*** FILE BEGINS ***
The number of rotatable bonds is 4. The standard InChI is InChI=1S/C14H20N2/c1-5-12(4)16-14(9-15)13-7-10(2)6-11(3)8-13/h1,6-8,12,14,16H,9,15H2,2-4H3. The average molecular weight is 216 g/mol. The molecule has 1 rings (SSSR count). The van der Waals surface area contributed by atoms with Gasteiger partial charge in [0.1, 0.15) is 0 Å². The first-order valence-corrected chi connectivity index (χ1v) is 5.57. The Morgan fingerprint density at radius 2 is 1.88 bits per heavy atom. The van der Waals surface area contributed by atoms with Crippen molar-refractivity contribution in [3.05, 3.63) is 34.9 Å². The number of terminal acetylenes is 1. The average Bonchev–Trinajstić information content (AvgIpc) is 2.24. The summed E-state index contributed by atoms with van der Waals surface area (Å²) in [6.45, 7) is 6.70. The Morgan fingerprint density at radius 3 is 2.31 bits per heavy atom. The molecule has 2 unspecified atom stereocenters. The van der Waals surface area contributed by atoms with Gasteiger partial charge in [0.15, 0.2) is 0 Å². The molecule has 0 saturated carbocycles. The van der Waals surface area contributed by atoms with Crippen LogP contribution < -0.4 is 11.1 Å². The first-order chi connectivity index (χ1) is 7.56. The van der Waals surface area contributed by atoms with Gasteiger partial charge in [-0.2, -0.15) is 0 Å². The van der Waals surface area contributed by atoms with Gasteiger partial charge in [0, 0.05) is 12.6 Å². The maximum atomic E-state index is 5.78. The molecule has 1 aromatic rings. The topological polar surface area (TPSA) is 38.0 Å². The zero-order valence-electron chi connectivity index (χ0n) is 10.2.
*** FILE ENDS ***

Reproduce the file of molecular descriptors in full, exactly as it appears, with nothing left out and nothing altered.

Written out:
The number of rotatable bonds is 4. The standard InChI is InChI=1S/C14H20N2/c1-5-12(4)16-14(9-15)13-7-10(2)6-11(3)8-13/h1,6-8,12,14,16H,9,15H2,2-4H3. The average molecular weight is 216 g/mol. The molecule has 1 rings (SSSR count). The van der Waals surface area contributed by atoms with Gasteiger partial charge in [0.1, 0.15) is 0 Å². The first-order valence-corrected chi connectivity index (χ1v) is 5.57. The Morgan fingerprint density at radius 2 is 1.88 bits per heavy atom. The van der Waals surface area contributed by atoms with Crippen molar-refractivity contribution in [3.05, 3.63) is 34.9 Å². The number of terminal acetylenes is 1. The average Bonchev–Trinajstić information content (AvgIpc) is 2.24. The summed E-state index contributed by atoms with van der Waals surface area (Å²) in [6.45, 7) is 6.70. The Morgan fingerprint density at radius 3 is 2.31 bits per heavy atom. The molecule has 2 unspecified atom stereocenters. The van der Waals surface area contributed by atoms with Gasteiger partial charge in [0.15, 0.2) is 0 Å². The molecule has 0 saturated carbocycles. The van der Waals surface area contributed by atoms with Crippen LogP contribution < -0.4 is 11.1 Å². The first-order chi connectivity index (χ1) is 7.56. The van der Waals surface area contributed by atoms with Gasteiger partial charge in [-0.2, -0.15) is 0 Å². The van der Waals surface area contributed by atoms with Gasteiger partial charge in [0, 0.05) is 12.6 Å². The maximum atomic E-state index is 5.78. The molecule has 1 aromatic rings. The topological polar surface area (TPSA) is 38.0 Å². The zero-order valence-electron chi connectivity index (χ0n) is 10.2.